Governor says Philando Castile wouldn’t have been shot if he was white

A suburban police officer likely wouldn’t have shot dead a black motorist if he had been white, Minnesota’s governor has said, joining the national debate in the US over how law enforcement treats black people.

Governor says Philando Castile wouldn’t have been shot if he was white

Philando Castile’s girlfriend streamed live on Facebook the gruesome aftermath of his shooting in a St Paul suburb this week.

Castile, a school cafeteria supervisor, had been shot “for no apparent reason” while reaching for his wallet, after telling the officer he had a gun and a permit to carry it, said Diamond Reynolds, the girlfriend, in the video.

“Would this have happened if those passengers would have been white? I don’t think it would have,” Governor Mark Dayton said.

Hours after Dayton’s remarks, gunmen shot and killed five police officers in Dallas, amid protests over Castile’s killing and over a second fatal police shooting of a black man.

Alton Sterling, 37, was killed on Tuesday in Baton Rouge, Louisiana, after he scuffled with two white police officers outside a convenience store. Portions of that shooting were also caught on video.

Castile was shot in Falcon Heights, a mostly white community of 5,000, served primarily by the nearby St Anthony Police Department.

In the video, Reynolds describes being pulled over for a “busted tail light.”

Reynolds told reporters that the 32-year-old Castile, of St. Paul, did “nothing but what the police officer asked of us, which was to put your hands in the air and get your licence and registration.”

The video shows her in a car next to a bloodied Castile, who is slumped in a seat.

A distraught person, who appears to be a police officer, stands at the car’s window, telling her to keep her hands up and says: “I told him not to reach for it. I told him to get his hand out.”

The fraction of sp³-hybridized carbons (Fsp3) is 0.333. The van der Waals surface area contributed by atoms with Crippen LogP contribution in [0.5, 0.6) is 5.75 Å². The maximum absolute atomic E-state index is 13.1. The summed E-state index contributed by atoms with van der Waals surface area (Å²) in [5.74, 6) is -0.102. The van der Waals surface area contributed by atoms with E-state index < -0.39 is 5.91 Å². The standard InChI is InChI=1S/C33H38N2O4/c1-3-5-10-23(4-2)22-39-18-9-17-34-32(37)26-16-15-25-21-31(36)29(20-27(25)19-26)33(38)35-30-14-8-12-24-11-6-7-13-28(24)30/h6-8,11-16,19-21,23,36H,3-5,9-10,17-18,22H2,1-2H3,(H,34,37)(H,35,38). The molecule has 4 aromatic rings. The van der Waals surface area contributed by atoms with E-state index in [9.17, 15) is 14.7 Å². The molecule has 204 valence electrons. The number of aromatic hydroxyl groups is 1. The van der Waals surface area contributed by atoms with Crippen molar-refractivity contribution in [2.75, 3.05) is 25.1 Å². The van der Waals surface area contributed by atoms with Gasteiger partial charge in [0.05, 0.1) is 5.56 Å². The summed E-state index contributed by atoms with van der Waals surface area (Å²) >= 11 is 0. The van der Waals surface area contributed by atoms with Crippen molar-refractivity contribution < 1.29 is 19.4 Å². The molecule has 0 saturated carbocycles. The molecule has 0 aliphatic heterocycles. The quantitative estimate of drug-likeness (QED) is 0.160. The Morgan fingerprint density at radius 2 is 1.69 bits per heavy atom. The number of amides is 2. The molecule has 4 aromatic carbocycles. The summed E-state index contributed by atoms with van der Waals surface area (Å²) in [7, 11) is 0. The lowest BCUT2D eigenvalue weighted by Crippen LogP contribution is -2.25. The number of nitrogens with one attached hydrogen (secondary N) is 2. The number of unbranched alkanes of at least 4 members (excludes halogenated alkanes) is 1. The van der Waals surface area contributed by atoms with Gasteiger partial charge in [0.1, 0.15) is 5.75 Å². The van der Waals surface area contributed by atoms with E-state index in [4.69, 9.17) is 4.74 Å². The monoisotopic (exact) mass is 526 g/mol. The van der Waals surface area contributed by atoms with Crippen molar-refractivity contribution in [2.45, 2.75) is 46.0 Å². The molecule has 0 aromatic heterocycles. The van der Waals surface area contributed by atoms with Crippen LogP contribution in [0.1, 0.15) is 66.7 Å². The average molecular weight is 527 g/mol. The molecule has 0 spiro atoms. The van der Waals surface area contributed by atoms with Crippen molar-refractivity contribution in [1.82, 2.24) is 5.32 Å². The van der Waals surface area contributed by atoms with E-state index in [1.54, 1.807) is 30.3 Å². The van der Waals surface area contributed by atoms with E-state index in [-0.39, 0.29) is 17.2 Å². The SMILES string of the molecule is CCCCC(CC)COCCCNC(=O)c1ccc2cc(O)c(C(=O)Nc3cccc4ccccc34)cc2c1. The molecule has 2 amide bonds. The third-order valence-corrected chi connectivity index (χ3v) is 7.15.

“You shot four bullets into him, sir. He was just getting his license and registration, sir,” Reynolds calmly responds.

State investigators named the two officers as Jeronimo Yanez and Joseph Kauser. Both had been with the St Anthony Police Department for four years and were put on administrative leave.

Yanez approached Castile’s car from the driver’s side, and Kauser from the passenger side, according to the Minnesota Bureau of Criminal Apprehension.

The agency said Yanez opened fire, striking Castile multiple times. Several videos, including squad car video of the incident, have been collected, but St Anthony officers don’t wear body cameras.

The bureau did not give the officers’ races. Reynolds described the officer who shot Castile as Asian.

The St Anthony Police Department’s 2015 annual report points to Yanez’s volunteerism; he gave a tour of the station to a local Cub Scout troop and volunteered with St Paul’s Cinco De Mayo celebration, participating in a parade with other members of the National Latino Police Officers Association.

The previous year’s report includes a photo of Yanez solemnly guarding a memorial to fallen officers at the state Capitol.

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